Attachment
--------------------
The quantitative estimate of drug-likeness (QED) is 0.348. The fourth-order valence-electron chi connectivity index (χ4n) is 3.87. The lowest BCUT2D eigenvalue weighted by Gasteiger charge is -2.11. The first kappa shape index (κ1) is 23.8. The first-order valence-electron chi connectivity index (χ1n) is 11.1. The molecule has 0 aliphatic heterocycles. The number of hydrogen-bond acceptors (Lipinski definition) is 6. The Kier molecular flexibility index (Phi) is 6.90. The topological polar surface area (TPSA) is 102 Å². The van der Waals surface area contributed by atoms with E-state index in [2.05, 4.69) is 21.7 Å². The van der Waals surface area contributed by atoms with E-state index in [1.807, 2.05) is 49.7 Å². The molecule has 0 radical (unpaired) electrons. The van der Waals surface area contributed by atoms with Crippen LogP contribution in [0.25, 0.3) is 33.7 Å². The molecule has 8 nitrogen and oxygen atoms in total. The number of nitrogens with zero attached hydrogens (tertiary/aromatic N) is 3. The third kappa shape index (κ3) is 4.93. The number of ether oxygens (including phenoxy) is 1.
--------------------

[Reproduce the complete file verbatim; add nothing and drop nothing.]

The quantitative estimate of drug-likeness (QED) is 0.348. The fourth-order valence-electron chi connectivity index (χ4n) is 3.87. The lowest BCUT2D eigenvalue weighted by Gasteiger charge is -2.11. The first kappa shape index (κ1) is 23.8. The first-order valence-electron chi connectivity index (χ1n) is 11.1. The molecule has 0 aliphatic heterocycles. The number of hydrogen-bond acceptors (Lipinski definition) is 6. The Kier molecular flexibility index (Phi) is 6.90. The topological polar surface area (TPSA) is 102 Å². The van der Waals surface area contributed by atoms with E-state index in [2.05, 4.69) is 21.7 Å². The van der Waals surface area contributed by atoms with E-state index in [1.807, 2.05) is 49.7 Å². The molecule has 0 radical (unpaired) electrons. The van der Waals surface area contributed by atoms with Crippen LogP contribution in [0.25, 0.3) is 33.7 Å². The molecule has 8 nitrogen and oxygen atoms in total. The number of nitrogens with zero attached hydrogens (tertiary/aromatic N) is 3. The third kappa shape index (κ3) is 4.93. The number of ether oxygens (including phenoxy) is 1.